Food insecurity is something that no one should have to face, but according to the BCIT Student Association Advocacy and Wellness Manager, Giovanna Catussi, it’s a sad reality for many students.
“Food insecurity has brutal implications on health and well-being,” says Giovanna. “Post-secondary students are exceptionally vulnerable, with over 50 percent of International and Domestic students at Canadian post-secondary institutions experiencing average to extreme levels of food insecurity.”
To help BCIT students experiencing food insecurity, the BCIT Student Association (BCITSA) offers a Food Support Hub. These services include several different avenues, including a Food Pantry and Community Fridge where students can access nutritional food items on a drop-in basis.
“The Food Pantry is an all-encompassing and low-barrier service that provides complimentary groceries for BCIT students, enhancing their sense of belonging within the community,” shares Giovanna.
She adds that as the cost-of-living increases, so does the demand for these services: “Last year, 1,931 BCIT students visited the BCITSA Food Pantry and connected with the Wellness Team to address mental health concerns related to food insecurity. Due to inflation, we have noticed an increase on the demand.”
This growing need inspired the BCIT Alumni Association to get involved.
BCIT Alumni Association inspired to help students succeed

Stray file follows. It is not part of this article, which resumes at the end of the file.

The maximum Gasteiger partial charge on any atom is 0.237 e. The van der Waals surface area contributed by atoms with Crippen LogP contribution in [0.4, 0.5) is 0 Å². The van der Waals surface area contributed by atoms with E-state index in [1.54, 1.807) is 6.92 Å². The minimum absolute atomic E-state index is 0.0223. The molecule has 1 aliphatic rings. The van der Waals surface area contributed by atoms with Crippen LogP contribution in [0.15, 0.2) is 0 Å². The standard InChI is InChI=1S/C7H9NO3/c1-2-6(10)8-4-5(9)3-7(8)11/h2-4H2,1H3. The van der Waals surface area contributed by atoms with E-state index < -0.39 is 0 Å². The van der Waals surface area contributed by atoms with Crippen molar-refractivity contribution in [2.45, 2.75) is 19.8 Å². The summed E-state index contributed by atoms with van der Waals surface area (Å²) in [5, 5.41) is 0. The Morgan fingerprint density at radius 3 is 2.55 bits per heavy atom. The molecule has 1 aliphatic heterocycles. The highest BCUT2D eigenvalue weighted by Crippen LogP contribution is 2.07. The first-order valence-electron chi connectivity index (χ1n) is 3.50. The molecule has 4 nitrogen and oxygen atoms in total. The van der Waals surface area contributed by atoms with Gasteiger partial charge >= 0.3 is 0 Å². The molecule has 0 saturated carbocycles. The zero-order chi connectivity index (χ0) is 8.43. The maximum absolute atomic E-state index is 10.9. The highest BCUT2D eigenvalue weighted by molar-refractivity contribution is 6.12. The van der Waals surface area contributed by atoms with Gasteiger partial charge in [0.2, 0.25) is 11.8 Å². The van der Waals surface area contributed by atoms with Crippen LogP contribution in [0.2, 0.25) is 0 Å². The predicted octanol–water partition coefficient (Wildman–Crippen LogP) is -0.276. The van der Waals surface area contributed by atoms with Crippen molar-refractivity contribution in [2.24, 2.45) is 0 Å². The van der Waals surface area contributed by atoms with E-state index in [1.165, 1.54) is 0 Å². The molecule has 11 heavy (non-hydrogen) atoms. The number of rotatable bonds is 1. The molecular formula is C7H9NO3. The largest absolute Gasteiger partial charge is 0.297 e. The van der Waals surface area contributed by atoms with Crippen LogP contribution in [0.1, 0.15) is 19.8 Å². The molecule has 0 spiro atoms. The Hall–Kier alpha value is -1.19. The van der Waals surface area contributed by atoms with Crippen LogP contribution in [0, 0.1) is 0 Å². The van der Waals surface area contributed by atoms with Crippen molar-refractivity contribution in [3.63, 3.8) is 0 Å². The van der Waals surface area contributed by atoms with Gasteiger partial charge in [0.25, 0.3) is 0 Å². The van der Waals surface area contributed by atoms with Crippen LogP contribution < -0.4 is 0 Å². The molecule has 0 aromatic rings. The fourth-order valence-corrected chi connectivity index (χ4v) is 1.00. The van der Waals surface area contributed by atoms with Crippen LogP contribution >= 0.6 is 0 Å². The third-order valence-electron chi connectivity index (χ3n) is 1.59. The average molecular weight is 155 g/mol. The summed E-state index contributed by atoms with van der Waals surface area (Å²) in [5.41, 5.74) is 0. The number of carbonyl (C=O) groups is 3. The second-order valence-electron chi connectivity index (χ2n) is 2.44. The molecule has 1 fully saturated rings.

To help bridge the gap between the increasing demand for the BCITSA’s food services, the BCIT Alumni Association has generously gifted $4,800 to the Food Pantry. This sponsorship equates to $400 in groceries per month, for the year, which helps stock the Food Pantry’s shelves with nutritious food for students.
“Studying is difficult enough; studying while hungry is often insurmountable,” says alum and BCIT Alumni Association Director Reshmeena Lalani. “The Food Pantry directly supports students in their education, and the Alumni Association wanted to be able to support that with this donation.”
Reshmeena adds the stigma around accessing food resources is unfortunate and unjustified: “When I was a student, many people close to me had to use the Food Bank and it wasn’t because they weren’t capable or didn’t have a job. Sometimes life is just challenging. Other things come up and you need that extra help.”
In addition to alumni support, the BCIT staff community have also stepped up. This winter, staff members across the institute participated in a Food Drive Challenge with the goal of collecting 100 lbs of food for the Pantry. The challenge surpassed the goal and raised an astounding 2,500 lbs of non-perishable goods for students in need.
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Impacting students and paying it forward
An anonymous student shared with the BCITSA the importance of being able to access food services during challenging times: “I think the Food Pantry is very helpful. I can focus more on studying and relaxing after classes and do not need to worry about not having money to afford groceries and pay other bills.”
From donating and volunteering on the board to hiring or mentoring a BCIT student, Reshmeena says there are many ways alumni can give back and encourages her alums to get involved: “Any way that alumni can give back is good. It makes sure that people who follow you have a better time … If you can add value after you’ve left, that’s just even more rewarding. It’s personally fulfilling.”
Read more about giving back to BCIT students
- Student recipients of 2022 BCIT Entrance Awards and Scholarships poised to become leaders of tomorrow
- After 9 years on the BCIT Alumni Association board, Kiel Landrigan shares why he gives back to BCIT
- Forging paths: $1M donation from Gene Haas Foundation paves the way for BCIT students through faculty like Indigenous Red Seal Machinist Chelsea Barron